Background: Several factors have prompted renewed interest in the concept of declines in cognitive function that occur in association with aging, in particular the area between normal cognition and dementia. We review the changing conceptualization of what has come to be known as mild cognitive impairment (MCI) in an effort to identify recent developments and highlight areas of controversy.
Methods: Standard MEDLINE search for relevant English-language publications on mild cognitive impairment and its associated terms, supplemented by hand searches of pertinent reference lists.
Results: Many conditions cause cognitive impairment which does not meet current criteria for dementia. Within this heterogenous group, termed 'Cognitive Impairment, No Dementia' (CIND), there are disorders associated with an increased risk of progression to dementia. Still, the conceptualization of these latter disorders remains in flux, with variability around assumptions about aging, the relationship between impairment and disease, and how concomitant functional impairment is classified. Amongst patients with MCI, especially its amnestic form, many will progress to Alzheimer's disease (AD). In contrast with clinic-based studies, where progression is more uniform, population-based studies suggest that the MCI classification is unstable in that context. In addition to Amnestic Mild Cognitive Impairment (AMCI), other syndromes exist and can progress to dementia. For example, an identifiable group with vascular cognitive impairment without dementia shows a higher risk of progression to vascular dementia, Alzheimer's disease and mixed dementia.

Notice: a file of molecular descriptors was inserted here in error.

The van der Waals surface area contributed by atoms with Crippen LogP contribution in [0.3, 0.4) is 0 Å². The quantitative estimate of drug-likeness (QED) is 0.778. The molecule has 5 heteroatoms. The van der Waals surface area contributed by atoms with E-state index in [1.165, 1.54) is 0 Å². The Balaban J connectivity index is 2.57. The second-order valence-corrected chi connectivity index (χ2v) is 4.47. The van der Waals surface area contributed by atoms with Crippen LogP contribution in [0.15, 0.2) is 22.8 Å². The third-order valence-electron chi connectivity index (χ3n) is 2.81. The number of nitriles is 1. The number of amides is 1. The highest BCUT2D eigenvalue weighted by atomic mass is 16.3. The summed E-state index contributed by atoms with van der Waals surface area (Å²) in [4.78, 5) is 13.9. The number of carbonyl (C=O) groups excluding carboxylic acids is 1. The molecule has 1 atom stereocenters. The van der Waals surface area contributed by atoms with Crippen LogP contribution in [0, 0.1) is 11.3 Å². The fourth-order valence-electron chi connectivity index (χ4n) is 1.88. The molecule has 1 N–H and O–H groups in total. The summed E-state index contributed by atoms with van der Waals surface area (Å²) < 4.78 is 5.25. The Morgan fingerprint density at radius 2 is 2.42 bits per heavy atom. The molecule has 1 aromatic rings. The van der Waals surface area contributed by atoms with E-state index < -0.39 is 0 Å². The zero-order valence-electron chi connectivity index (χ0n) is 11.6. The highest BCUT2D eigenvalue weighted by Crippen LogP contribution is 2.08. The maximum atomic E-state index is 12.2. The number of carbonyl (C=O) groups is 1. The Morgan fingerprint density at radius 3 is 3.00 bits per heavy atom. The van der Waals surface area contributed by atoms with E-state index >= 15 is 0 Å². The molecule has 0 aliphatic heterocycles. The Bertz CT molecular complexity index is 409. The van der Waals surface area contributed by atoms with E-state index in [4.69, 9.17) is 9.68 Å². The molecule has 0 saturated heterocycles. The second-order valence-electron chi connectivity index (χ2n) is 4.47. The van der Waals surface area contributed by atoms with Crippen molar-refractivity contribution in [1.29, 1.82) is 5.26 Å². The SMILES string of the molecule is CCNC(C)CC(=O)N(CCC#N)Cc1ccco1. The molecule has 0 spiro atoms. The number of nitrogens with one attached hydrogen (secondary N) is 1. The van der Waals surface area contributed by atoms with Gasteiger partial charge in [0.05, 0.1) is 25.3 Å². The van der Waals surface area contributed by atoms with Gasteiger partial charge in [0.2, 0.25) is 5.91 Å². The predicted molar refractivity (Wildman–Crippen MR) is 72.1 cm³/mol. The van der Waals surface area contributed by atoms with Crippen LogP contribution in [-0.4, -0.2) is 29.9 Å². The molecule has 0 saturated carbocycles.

Conclusions: Recent attempts to profile patients at an increased risk of dementia suggest that this can be done in skilled hands, especially in people whose symptoms prompt them to seek medical attention. Whether these people actually have early AD remains to be determined. The more narrowly defined MCI profiles need to be understood in a population context of CIND.
Copyright 2004 John Wiley & Sons, Ltd.